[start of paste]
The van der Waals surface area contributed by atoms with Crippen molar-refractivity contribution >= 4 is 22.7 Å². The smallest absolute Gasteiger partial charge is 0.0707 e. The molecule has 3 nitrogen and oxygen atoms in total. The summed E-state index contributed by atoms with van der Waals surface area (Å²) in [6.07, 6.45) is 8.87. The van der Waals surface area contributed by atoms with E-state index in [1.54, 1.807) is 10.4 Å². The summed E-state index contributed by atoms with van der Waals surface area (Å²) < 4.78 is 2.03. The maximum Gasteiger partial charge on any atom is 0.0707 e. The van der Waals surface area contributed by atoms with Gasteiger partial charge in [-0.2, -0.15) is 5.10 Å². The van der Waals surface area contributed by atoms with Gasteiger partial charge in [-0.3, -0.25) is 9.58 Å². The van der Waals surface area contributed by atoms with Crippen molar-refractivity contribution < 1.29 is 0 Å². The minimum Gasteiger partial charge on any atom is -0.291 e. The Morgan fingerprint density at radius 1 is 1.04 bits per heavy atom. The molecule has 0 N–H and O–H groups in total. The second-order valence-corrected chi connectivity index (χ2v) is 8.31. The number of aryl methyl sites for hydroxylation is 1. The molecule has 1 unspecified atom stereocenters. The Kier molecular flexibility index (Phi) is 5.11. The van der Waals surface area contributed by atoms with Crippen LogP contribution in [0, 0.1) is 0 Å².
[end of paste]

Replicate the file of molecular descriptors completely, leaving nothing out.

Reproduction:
The van der Waals surface area contributed by atoms with Crippen molar-refractivity contribution >= 4 is 22.7 Å². The smallest absolute Gasteiger partial charge is 0.0707 e. The molecule has 3 nitrogen and oxygen atoms in total. The summed E-state index contributed by atoms with van der Waals surface area (Å²) in [6.07, 6.45) is 8.87. The van der Waals surface area contributed by atoms with E-state index in [1.54, 1.807) is 10.4 Å². The summed E-state index contributed by atoms with van der Waals surface area (Å²) < 4.78 is 2.03. The maximum Gasteiger partial charge on any atom is 0.0707 e. The van der Waals surface area contributed by atoms with Gasteiger partial charge in [-0.2, -0.15) is 5.10 Å². The van der Waals surface area contributed by atoms with Gasteiger partial charge in [-0.3, -0.25) is 9.58 Å². The van der Waals surface area contributed by atoms with Crippen molar-refractivity contribution < 1.29 is 0 Å². The minimum Gasteiger partial charge on any atom is -0.291 e. The Morgan fingerprint density at radius 1 is 1.04 bits per heavy atom. The molecule has 0 N–H and O–H groups in total. The second-order valence-corrected chi connectivity index (χ2v) is 8.31. The number of aryl methyl sites for hydroxylation is 1. The molecule has 1 unspecified atom stereocenters. The Kier molecular flexibility index (Phi) is 5.11. The van der Waals surface area contributed by atoms with Crippen LogP contribution in [0, 0.1) is 0 Å².